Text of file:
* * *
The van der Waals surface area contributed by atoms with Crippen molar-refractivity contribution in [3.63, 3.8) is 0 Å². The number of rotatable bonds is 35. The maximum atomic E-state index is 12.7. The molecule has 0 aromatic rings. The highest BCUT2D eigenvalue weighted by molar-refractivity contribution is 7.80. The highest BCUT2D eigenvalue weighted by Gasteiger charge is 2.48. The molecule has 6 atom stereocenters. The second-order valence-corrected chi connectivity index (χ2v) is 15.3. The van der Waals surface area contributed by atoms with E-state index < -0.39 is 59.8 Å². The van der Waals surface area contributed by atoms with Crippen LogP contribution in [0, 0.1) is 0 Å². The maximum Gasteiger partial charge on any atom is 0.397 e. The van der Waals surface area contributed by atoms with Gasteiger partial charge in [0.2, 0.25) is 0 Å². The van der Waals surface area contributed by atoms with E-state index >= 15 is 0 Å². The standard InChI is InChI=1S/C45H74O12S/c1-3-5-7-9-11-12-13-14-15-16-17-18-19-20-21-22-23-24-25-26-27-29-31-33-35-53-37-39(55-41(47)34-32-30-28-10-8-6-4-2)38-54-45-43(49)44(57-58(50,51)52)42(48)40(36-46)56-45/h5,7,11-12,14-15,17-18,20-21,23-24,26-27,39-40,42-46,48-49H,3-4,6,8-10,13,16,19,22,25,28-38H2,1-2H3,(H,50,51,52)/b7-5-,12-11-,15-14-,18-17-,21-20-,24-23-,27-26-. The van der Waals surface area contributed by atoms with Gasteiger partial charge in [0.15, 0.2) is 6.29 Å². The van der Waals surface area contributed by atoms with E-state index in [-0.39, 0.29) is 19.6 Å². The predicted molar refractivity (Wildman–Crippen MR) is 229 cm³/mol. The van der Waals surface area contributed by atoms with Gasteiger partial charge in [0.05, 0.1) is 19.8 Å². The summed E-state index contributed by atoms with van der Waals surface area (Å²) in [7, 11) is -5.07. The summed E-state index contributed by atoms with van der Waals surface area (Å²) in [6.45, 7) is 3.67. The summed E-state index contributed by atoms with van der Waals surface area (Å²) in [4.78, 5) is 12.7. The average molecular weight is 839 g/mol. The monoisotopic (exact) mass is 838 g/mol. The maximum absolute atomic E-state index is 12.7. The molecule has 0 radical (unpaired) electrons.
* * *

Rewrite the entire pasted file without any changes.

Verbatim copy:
The van der Waals surface area contributed by atoms with Crippen molar-refractivity contribution in [3.63, 3.8) is 0 Å². The number of rotatable bonds is 35. The maximum atomic E-state index is 12.7. The molecule has 0 aromatic rings. The highest BCUT2D eigenvalue weighted by molar-refractivity contribution is 7.80. The highest BCUT2D eigenvalue weighted by Gasteiger charge is 2.48. The molecule has 6 atom stereocenters. The second-order valence-corrected chi connectivity index (χ2v) is 15.3. The van der Waals surface area contributed by atoms with E-state index < -0.39 is 59.8 Å². The van der Waals surface area contributed by atoms with Crippen LogP contribution in [0, 0.1) is 0 Å². The maximum Gasteiger partial charge on any atom is 0.397 e. The van der Waals surface area contributed by atoms with Gasteiger partial charge in [0.2, 0.25) is 0 Å². The van der Waals surface area contributed by atoms with E-state index >= 15 is 0 Å². The standard InChI is InChI=1S/C45H74O12S/c1-3-5-7-9-11-12-13-14-15-16-17-18-19-20-21-22-23-24-25-26-27-29-31-33-35-53-37-39(55-41(47)34-32-30-28-10-8-6-4-2)38-54-45-43(49)44(57-58(50,51)52)42(48)40(36-46)56-45/h5,7,11-12,14-15,17-18,20-21,23-24,26-27,39-40,42-46,48-49H,3-4,6,8-10,13,16,19,22,25,28-38H2,1-2H3,(H,50,51,52)/b7-5-,12-11-,15-14-,18-17-,21-20-,24-23-,27-26-. The van der Waals surface area contributed by atoms with Gasteiger partial charge in [0.15, 0.2) is 6.29 Å². The van der Waals surface area contributed by atoms with E-state index in [-0.39, 0.29) is 19.6 Å². The predicted molar refractivity (Wildman–Crippen MR) is 229 cm³/mol. The van der Waals surface area contributed by atoms with Gasteiger partial charge in [0.05, 0.1) is 19.8 Å². The summed E-state index contributed by atoms with van der Waals surface area (Å²) in [7, 11) is -5.07. The summed E-state index contributed by atoms with van der Waals surface area (Å²) in [6.45, 7) is 3.67. The summed E-state index contributed by atoms with van der Waals surface area (Å²) in [4.78, 5) is 12.7. The average molecular weight is 839 g/mol. The monoisotopic (exact) mass is 838 g/mol. The maximum absolute atomic E-state index is 12.7. The molecule has 0 radical (unpaired) electrons.